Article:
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The disappeared of Kashmir

His unibrow twists and arches furiously. The creases on his face tighten. His eyes shift from the door and with his index finger he points towards the ceiling. Then he stares straight at me and begins to speak - his voice like a calamitous clap of thunder, echoing off the cold walls and ringing in my ears.
I have no idea what he is saying, but his tone conveys everything.
"Take it easy ... they are here to listen to your story ... don't be angry," says Parveena Ahangar, the chairperson of the Association of Parents of Disappeared Persons (APDP), one of two organisations going by the same name in Kashmir, as she tugs gently at the old man's knee.
But he refuses and embarks on a second tirade; spitting as he pronounces a series of adjectives that I recognise as expletives.
A friend who has accompanied me for the purpose of translating whispers: "I can't translate all of this. He is cursing just about everyone there is to possibly swear at."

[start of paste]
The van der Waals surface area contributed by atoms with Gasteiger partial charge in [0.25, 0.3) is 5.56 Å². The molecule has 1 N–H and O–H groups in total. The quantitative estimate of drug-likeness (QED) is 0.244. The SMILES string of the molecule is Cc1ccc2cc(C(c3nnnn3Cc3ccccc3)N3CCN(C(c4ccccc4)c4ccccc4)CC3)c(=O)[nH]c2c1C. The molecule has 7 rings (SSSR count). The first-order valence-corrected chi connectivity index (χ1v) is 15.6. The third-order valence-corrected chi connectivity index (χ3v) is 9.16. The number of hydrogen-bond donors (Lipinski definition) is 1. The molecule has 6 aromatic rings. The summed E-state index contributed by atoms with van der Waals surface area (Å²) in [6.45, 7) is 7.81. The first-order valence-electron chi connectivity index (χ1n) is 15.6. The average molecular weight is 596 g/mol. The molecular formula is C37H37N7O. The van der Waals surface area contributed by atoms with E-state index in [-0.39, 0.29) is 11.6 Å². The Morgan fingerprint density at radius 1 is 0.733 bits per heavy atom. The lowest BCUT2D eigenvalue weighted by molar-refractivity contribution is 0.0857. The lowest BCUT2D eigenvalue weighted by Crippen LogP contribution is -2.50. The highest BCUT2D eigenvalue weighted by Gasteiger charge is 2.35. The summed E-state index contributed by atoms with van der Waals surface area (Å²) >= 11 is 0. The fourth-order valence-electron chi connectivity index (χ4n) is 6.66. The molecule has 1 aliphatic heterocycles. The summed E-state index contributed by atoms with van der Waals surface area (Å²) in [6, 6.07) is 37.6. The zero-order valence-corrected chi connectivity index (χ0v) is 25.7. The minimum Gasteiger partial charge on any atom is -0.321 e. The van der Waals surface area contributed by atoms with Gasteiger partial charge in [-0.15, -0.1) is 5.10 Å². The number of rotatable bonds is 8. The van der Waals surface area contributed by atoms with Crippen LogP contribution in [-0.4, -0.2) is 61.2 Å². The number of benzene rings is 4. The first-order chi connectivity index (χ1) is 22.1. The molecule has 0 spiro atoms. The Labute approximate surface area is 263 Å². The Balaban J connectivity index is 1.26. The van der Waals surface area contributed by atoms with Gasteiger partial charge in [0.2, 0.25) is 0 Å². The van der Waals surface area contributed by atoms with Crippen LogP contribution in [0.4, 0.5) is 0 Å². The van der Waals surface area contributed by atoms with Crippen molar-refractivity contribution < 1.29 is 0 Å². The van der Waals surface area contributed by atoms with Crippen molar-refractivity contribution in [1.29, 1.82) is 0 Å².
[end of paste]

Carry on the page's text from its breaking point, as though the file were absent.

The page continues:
Ghulam Muhammad Wani needs a moment to clear his mind. I happily give him three.
The 80-year-old is short and stocky but cuts an imposing figure. Dressed in a dirty, brown pheran, he sits on the floor of his living room in Rajbagh, Srinagar. His overstretched woolen socks loop around the contours of his feet, stealing dust from the parched carpet below.
He tells us his story.

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